[OTR-dev] DAG-based multiparty conversation ensuring transcript soundness

Ximin Luo infinity0 at gmx.com
Sat Nov 30 17:33:44 EST 2013

On 30/11/13 22:18, Ximin Luo wrote:
> I came up with this idea today whilst talking with George K, inspired by Git. It's very similar, but different from, the idea Trevor mentioned in the other thread, so I thought I'd start a new thread.
> For those that don't know, the git data model represents commits by DAGs. This works in a decentralised manner - parties don't need to see "the latest revision" since they just commit on top of the latest commit they see, then any branches are detected and merged together later.
> You can use this as a very simple model for ensuring transcript soundness in a multiparty conversation. The user interface becomes slightly more complex, but I don't think this is too much of a problem since the user does not need to manage this complexity, just react to the warnings in the rare cases that out-of-order delivery does occur.
> The idea is, when A wants to send a message ("make a commit" in git), the message contains the hash of the previous parent(s) messages that A knows about. A then broadcasts this to everyone else, who can verify each its authenticity (somehow! :p). Since the previous parent(s) themselves contain hashes of their parents, by induction this ensures transcript soundness. Thus, we entirely bypass the problem of trying to order messages. For example:
> Current transcript is (1)<--(2)<--(3). B sends a message (3)<--(4) and A sends a message (3)<--(5). IT DOES NOT MATTER what order anyone receives (4) and (5) in, since at the time of sending, only (3) is relevant!
> When a branch occurs, each sender simply uses all the branch heads as the parent(s) for the next message, similar to a merge commit in git, but here instead it has the semantics "I've seen both branches".
> You can draw this DAG in the UI to represent accurately the context in which each person said a commment. When a party receives an incomplete transcript that looks like (1)<--(2)   (?)<--(4), you write a big warning in place of the missing message, "WARNING: PREVIOUS CONTEXT NOT YET RECEIVED; BEWARE HOW YOU INTERPRET THE NEXT MESSAGE", and replace this when you finally receive that message.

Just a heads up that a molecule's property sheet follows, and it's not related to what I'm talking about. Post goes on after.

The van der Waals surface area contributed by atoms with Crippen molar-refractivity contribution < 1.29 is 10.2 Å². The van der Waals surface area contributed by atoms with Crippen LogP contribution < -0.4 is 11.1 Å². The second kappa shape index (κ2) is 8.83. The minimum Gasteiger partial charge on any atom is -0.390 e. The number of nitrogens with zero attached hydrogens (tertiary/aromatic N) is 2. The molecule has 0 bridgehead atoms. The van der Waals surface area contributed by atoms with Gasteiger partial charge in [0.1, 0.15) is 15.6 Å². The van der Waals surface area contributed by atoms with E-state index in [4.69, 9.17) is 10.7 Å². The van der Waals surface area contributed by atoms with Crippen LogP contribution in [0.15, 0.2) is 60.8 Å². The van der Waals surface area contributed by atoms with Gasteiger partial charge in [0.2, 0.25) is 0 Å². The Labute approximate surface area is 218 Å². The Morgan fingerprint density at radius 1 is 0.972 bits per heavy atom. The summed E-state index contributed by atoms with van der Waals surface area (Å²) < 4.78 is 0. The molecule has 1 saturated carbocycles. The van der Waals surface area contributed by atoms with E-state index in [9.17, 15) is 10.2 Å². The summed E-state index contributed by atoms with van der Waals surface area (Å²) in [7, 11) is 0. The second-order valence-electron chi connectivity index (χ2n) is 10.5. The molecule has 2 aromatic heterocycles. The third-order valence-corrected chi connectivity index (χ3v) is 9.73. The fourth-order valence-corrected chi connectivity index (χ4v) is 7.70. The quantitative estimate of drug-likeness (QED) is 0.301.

In this case, you ought not to allow the user to send out any messages, since they don't know the entire context. Or, if there are multiple branches and some are complete, show only these branches (with warnings for the entirety of the incomplete branches so the user isn't tempted to be influenced by the messages on the incomplete branches) and allow the user to send out a message with only these branches as the parent.

This may be a better failure mode than simply erroring when the consensus check (from the idea in the other thread) fails. Especially if there is an attacker that is sending out selective messages to some parties in the conversation, the conversation can still continue, ignoring the attack branches that only some people have a complete view of.

> To avoid the attack where someone indefinitely DOSs one party, the parties periodically poll each other for the "latest branch head(s)". If they don't get a response, there is a problem.

I recognise this part is the most hand-wavy, but hopefully can be made more precise. Apologies if this post is premature and the idea is incomplete, I am in a waiting room at the moment with nothing else to do. :p

> I do not yet have a proof of security, but the model is very like git, and constructed out of fairly simple building blocks.
> There is lots more to do to develop this idea further, but I thought I'd let you guys know about it - I was very very excited that I thought up this idea, since ***it does not require a central server to define a total ordering on the messages***!!! The insight is that a "total ordering" is unnecessary for this problem - only the partial order from the POV of each recipient, which they can they authenticate.
> Ximin


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